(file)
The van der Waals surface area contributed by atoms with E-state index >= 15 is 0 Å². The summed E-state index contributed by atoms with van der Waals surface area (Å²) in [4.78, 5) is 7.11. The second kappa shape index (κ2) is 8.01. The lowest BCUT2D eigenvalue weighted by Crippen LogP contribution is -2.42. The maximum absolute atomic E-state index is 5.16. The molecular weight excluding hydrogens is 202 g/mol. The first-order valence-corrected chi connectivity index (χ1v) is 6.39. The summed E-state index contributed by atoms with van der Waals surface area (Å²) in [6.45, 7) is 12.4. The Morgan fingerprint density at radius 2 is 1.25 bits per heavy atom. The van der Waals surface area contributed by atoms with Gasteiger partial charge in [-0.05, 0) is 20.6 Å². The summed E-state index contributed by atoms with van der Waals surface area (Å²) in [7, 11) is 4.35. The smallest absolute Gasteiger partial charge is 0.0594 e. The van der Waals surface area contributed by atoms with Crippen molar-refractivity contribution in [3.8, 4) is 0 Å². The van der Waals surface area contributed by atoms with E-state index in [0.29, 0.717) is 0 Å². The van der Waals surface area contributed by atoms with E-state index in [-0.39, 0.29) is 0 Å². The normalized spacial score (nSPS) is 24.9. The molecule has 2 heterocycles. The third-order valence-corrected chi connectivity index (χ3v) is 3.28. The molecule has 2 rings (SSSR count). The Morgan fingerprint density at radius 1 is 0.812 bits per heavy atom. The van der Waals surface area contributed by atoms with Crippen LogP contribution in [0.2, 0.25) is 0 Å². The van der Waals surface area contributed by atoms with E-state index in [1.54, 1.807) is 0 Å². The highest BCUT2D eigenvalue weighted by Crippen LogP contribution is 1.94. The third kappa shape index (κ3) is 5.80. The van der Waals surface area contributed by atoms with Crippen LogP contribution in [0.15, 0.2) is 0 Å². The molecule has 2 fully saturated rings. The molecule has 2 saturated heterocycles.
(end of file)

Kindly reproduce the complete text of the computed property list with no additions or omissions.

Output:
The van der Waals surface area contributed by atoms with E-state index >= 15 is 0 Å². The summed E-state index contributed by atoms with van der Waals surface area (Å²) in [4.78, 5) is 7.11. The second kappa shape index (κ2) is 8.01. The lowest BCUT2D eigenvalue weighted by Crippen LogP contribution is -2.42. The maximum absolute atomic E-state index is 5.16. The molecular weight excluding hydrogens is 202 g/mol. The first-order valence-corrected chi connectivity index (χ1v) is 6.39. The summed E-state index contributed by atoms with van der Waals surface area (Å²) in [6.45, 7) is 12.4. The Morgan fingerprint density at radius 2 is 1.25 bits per heavy atom. The van der Waals surface area contributed by atoms with Gasteiger partial charge in [-0.05, 0) is 20.6 Å². The summed E-state index contributed by atoms with van der Waals surface area (Å²) in [7, 11) is 4.35. The smallest absolute Gasteiger partial charge is 0.0594 e. The van der Waals surface area contributed by atoms with Crippen molar-refractivity contribution in [3.8, 4) is 0 Å². The van der Waals surface area contributed by atoms with E-state index in [0.29, 0.717) is 0 Å². The van der Waals surface area contributed by atoms with E-state index in [-0.39, 0.29) is 0 Å². The normalized spacial score (nSPS) is 24.9. The molecule has 2 heterocycles. The third-order valence-corrected chi connectivity index (χ3v) is 3.28. The molecule has 2 rings (SSSR count). The Morgan fingerprint density at radius 1 is 0.812 bits per heavy atom. The van der Waals surface area contributed by atoms with Crippen LogP contribution in [0.2, 0.25) is 0 Å². The van der Waals surface area contributed by atoms with E-state index in [1.54, 1.807) is 0 Å². The highest BCUT2D eigenvalue weighted by Crippen LogP contribution is 1.94. The third kappa shape index (κ3) is 5.80. The van der Waals surface area contributed by atoms with Crippen LogP contribution in [0.15, 0.2) is 0 Å². The molecule has 2 fully saturated rings. The molecule has 2 saturated heterocycles.